I visited the Royal Academy of the Arts exhibition 'Revolution: Russian Art 1917–1932' in London yesterday, just before it closes tomorrow. It is inspired by the exhibition shown in Russia in 1932, just before Stalin's clampdown on artistic free expression.
The exhibition covers paintings, films, sculpture, textiles and ceramics from the early days of the Russia revolution in 1917, and follows changes through the 1920s and into the 1930s under the influence of the Bolshevik leadership, particularly after the death of Lenin and the rise to power of Stalin.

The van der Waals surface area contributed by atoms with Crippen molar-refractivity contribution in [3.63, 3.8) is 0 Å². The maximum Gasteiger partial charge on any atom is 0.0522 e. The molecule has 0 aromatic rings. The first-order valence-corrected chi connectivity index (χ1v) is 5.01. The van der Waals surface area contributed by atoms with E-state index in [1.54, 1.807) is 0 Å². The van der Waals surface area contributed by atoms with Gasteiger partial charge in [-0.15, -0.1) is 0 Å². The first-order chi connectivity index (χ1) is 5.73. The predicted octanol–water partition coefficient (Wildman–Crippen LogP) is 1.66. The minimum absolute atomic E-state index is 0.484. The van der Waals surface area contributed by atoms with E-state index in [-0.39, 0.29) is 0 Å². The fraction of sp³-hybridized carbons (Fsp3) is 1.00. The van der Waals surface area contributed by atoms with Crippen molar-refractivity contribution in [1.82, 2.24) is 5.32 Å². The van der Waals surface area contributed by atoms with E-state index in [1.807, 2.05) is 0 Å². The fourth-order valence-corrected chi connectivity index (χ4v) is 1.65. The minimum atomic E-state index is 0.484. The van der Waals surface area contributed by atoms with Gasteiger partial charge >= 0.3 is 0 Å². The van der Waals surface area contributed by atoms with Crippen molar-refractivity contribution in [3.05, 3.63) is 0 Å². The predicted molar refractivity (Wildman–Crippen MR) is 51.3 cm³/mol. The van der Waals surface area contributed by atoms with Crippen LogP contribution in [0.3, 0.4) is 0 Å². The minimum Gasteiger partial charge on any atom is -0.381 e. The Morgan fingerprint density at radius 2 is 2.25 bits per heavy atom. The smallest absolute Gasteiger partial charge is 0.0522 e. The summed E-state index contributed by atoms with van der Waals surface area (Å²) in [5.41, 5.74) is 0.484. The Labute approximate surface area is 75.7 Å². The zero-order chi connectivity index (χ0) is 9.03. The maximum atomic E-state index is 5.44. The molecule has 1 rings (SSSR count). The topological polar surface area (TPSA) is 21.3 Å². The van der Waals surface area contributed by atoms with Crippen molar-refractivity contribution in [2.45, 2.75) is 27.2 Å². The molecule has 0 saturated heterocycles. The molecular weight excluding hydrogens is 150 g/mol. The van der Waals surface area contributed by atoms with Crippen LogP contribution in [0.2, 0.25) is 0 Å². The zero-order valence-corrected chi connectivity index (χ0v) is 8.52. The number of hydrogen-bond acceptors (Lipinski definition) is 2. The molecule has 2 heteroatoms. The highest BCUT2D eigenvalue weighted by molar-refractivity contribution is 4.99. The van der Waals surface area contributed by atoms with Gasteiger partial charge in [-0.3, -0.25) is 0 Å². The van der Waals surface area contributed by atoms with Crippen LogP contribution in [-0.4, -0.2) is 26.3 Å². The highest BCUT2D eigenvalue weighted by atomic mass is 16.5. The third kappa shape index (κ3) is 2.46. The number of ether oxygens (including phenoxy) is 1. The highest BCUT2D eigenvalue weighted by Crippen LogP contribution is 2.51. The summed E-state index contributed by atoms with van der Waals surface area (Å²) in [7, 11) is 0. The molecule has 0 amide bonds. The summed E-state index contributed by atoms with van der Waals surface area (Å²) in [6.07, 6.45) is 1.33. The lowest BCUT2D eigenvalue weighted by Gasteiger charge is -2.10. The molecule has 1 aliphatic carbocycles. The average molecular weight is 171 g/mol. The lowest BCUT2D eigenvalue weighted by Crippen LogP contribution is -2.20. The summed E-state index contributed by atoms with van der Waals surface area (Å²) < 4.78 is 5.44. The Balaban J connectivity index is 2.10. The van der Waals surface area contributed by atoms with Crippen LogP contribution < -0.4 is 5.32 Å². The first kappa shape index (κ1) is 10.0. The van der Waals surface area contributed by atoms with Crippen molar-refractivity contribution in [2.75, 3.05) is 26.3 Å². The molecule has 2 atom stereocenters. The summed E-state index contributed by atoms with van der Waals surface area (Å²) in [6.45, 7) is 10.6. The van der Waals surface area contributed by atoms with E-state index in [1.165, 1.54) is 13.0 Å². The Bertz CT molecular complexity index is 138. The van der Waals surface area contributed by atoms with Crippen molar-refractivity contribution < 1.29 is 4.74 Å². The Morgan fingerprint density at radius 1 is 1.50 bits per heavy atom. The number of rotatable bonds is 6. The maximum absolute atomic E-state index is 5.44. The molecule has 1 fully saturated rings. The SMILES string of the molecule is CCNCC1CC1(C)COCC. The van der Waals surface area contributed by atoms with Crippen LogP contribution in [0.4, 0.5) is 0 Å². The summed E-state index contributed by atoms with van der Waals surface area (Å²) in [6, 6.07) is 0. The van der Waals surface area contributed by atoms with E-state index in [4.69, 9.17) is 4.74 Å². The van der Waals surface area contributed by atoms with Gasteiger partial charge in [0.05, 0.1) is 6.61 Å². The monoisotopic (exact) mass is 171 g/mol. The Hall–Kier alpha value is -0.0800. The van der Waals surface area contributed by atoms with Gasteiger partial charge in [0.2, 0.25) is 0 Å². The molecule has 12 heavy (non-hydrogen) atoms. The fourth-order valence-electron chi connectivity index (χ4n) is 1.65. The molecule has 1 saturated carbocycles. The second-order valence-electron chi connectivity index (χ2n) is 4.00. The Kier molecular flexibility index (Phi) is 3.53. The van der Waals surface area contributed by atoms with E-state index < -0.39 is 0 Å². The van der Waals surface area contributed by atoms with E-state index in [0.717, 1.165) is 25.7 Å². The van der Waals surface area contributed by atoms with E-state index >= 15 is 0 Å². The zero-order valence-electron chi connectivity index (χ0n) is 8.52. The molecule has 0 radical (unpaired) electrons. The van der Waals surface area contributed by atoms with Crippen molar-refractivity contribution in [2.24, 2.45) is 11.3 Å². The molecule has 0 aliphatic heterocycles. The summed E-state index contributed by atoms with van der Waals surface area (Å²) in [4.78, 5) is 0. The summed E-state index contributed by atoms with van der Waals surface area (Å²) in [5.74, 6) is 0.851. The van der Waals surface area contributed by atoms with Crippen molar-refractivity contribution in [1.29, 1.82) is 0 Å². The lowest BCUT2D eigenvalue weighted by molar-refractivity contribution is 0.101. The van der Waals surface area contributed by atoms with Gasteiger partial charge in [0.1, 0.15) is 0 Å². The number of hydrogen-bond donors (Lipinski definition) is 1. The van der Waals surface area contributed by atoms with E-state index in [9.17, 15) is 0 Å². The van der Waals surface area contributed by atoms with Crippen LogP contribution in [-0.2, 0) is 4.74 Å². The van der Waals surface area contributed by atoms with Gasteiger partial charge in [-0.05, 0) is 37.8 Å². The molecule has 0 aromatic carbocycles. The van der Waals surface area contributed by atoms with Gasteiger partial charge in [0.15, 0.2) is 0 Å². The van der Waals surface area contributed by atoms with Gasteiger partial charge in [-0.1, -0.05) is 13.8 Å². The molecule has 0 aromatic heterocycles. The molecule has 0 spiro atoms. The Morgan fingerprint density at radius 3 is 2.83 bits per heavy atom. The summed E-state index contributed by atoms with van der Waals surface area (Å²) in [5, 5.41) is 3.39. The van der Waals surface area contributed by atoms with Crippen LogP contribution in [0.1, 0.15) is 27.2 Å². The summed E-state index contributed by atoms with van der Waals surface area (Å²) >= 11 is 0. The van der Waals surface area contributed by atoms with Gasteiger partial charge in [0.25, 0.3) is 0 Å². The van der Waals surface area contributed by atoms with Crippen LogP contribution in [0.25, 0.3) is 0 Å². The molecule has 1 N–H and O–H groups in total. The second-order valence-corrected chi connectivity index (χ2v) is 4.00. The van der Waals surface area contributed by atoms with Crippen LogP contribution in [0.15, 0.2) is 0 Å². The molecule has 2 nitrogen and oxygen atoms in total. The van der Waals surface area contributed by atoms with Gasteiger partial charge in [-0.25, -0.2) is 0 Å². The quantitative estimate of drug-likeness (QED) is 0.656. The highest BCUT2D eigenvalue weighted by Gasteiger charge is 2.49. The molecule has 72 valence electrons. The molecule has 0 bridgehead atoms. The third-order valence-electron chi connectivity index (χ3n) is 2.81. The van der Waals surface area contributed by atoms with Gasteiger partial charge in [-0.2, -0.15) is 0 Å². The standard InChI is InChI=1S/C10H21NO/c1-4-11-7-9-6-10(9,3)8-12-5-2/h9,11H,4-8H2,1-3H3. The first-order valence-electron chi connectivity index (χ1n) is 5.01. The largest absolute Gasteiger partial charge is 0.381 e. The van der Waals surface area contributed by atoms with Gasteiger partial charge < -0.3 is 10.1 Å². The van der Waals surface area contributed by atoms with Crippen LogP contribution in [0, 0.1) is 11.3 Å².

In the early years of the revolution there was a great explosion of the arts, which built on the trend towards the avant garde that had already begun in Russian (and more widely) before the revolution. There was much excitement in artistic circles about the new dawn opening up in Russia, brought about by revolutionary thinking. Two examples are below.